Saturday

White Tyger kicked off the main stage on the last day. (They were supposed to play at the Awards ceremony, but had to postpone to tonight as the singer lost his voice). They are summoned from a time vortex from the eighties, complete with bandanas and cowboy boots and deliver high octane Metal with lots of screams. They did well and I could only hear the singer still had a cold when he spoke, as he brought it in the live show like a trooper.


I managed to catch a little of The Hot One Two’s set on the second stage before having to leave for the main stage, but the little I saw did not allow me to gauge whether the band live do justice to their energetic lively recordings.


The Midnite Devils, promoted from last year’s second stage to main stage this year, are a band to watch. Despite being little known in the UK word has got out, and there was a buzz about the Glam Punk band’s performance even before they got on stage, with good reason. Their book of stagecraft was written by Dave Lee Roth and they wear their influences on their sleeve with a cover of ‘Panama’ up pretty quickly in the set. Paul Stanley has also been studied and the singer moves and sounds like him at times. They wear just as much make up as KISS and, considering the materials they are working with, pack a similarly hard impact, relatively speaking. Their hair looks like it’s on its ninety fifth backcomb without a break. Just looking at their antics can give those of a nervous disposition a heart attack. No one wanted them to leave and nor do the band themselves “We don’t feel like getting off stage, but we do feel like getting off.” Crowd engagement is at a premium and they even gave out battery operated, light-up green devil horns and let loose large balloons to ensure maximum crowd buy-in. They hung out in the audience afterwards and they are so tall and thin they look like someone planted them in Rockstar super-grow compost from birth. Drummer Jimmy Mess wears a mini skirt a la New York Dolls. The guitarist has a tattoo with “The One” in a heart and “69”. They actually would make Steel Panther jealous as they embody an old Troubadour Strip band and yet are young enough to throw themselves recklessly around the stage without breaking their necks.


Bai Bang had a few technical problems which was a shame, as by the time they started, being the dreaded tea time slot, some of the crowd had gone to get something to eat, but they brought all their old school band finesse, including my favourite ‘I Love The Things You Hate’. They are Swedish Rock aristocracy and singer Diddi tells a story about his recent contact with Frida of ABBA who apparently told him to ‘Rock Me’. They need no second invitation.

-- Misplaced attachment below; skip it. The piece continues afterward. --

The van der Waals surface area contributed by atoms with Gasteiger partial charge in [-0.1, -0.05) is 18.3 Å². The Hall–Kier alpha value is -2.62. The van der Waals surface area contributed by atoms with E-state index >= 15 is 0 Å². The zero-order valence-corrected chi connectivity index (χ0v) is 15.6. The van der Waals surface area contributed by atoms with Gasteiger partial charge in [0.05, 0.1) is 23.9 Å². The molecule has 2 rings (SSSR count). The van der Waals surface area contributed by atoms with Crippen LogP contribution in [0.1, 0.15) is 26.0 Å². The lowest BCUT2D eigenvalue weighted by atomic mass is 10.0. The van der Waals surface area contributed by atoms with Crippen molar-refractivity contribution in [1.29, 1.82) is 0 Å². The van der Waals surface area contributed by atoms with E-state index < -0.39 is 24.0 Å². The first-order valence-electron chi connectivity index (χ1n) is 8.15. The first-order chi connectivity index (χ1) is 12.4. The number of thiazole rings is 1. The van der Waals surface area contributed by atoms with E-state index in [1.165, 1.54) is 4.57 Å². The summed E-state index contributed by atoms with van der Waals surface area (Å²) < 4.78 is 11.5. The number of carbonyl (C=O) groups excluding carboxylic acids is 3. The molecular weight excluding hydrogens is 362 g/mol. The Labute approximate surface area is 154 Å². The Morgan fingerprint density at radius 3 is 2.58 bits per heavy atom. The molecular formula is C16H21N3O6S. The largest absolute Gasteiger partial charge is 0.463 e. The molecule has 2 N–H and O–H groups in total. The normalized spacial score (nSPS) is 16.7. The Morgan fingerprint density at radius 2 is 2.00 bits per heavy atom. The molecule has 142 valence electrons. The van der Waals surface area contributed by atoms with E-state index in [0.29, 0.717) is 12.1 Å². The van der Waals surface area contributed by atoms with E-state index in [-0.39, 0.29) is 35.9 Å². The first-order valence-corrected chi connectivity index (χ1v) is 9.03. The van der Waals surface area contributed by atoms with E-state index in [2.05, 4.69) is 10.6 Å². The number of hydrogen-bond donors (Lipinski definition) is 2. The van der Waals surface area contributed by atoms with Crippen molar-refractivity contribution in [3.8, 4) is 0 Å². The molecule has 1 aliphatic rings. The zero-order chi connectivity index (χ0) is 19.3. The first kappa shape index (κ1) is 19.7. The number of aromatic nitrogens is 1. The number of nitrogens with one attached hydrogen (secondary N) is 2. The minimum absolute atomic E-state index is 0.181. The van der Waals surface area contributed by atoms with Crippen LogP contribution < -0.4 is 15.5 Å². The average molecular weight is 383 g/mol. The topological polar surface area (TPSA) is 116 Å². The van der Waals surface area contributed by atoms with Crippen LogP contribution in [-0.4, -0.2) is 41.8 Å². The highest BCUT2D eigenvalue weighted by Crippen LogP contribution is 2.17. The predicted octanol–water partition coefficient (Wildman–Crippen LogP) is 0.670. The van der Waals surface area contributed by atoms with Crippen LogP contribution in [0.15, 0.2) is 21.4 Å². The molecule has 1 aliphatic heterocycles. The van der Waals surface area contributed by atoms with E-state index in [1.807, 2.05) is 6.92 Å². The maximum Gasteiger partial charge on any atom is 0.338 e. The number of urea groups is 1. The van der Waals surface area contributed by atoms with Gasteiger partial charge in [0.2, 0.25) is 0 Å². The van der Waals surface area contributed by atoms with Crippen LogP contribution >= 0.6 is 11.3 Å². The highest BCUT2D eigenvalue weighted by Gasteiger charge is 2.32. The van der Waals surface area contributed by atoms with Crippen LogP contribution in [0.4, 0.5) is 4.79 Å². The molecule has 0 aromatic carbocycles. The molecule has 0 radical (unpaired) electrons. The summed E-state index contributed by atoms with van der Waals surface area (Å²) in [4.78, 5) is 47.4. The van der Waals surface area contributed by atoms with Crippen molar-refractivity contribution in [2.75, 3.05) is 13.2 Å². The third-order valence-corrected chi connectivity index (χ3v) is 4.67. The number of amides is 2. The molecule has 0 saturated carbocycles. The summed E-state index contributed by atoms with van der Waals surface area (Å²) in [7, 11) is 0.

The Gypsy Pistoleros brought their indefatigable intensity and focus with a happy party vibe. Another band who love to play so much, they always do more than one set. ‘Livin’ La Vida Loca’ and ‘Come On Eileen’ covers bring a democratic feel, with their original Glam Flamenco material being lively enough to have people shouting “Tequila!”


Pretty Boy Floyd are back with a new line-up, including former Jet Black Romance guitarist Dizzy Aster. The ace up their sleeve is their back catalogue of party anthems that everyone knows, and anyone who had gone for their tea for previous bands is back for their show which was packed. Focussing mainly on the greatest hits from ‘Leather Boys’ they gave the crowd what they wanted, but not relying just on having the most well-known songs of the day, Steve Summers worked tirelessly to raise the crowd’s energy, being up and down the barrier without stopping while the photographers were still in the pit. Aster has had gear problems this tour and while he played well his solos were quite quiet. I look forward to seeing him again when his gear is up to snuff. One thing’s for sure, as a youngster with a radar for old school style he is helping to bring back the Sunset Strip Glamour that, despite supposedly being unfashionable these days, is clearly craven by the crowd. Once again they were the party band of the day!


Everyone waited for Yngwie Malmsteen with awe and he knows exactly how to keep up the mystique to make his set special. It’s a sophisticated, Neo-Classical set which replayed knowledge of authentic Classical music like Bach and Paganini, both which appeared in the set. It covered a broad range of material from his solo career right up to ‘Parabellum’ from his latest album. The passion from the Classical Music easily transmutes to the Metal and his wild man antics like the tossing of hair, throwing the guitar with centrifugal force, kneeling for solos, deliberately breaking all strings one by one and eating his guitar, carry direct visceral energy like a W.A.S.P. performance, nothing bland about this! Covers of ‘Smoke On The Water’ and Jimi Hendrix’s ‘Red House’ are Uber fast and infused with Malmsteen’s own burning spirit. As well as the pure animal there are moments of spirituality in his beautiful playing. For those who weren’t too drunk to appreciate it (after four days of hard drinking inevitably some peaked too early) it was a truly amazing experience. Those who overdid it and missed it will be kicking themselves now. There should be a computer game based on a Rock Festival where managing to be there for the final act get zillions of points. I am very glad I dodged the bullets and gave my full attention, alcohol free, to a truly amazing performance.

 

Review: Dawn Osborne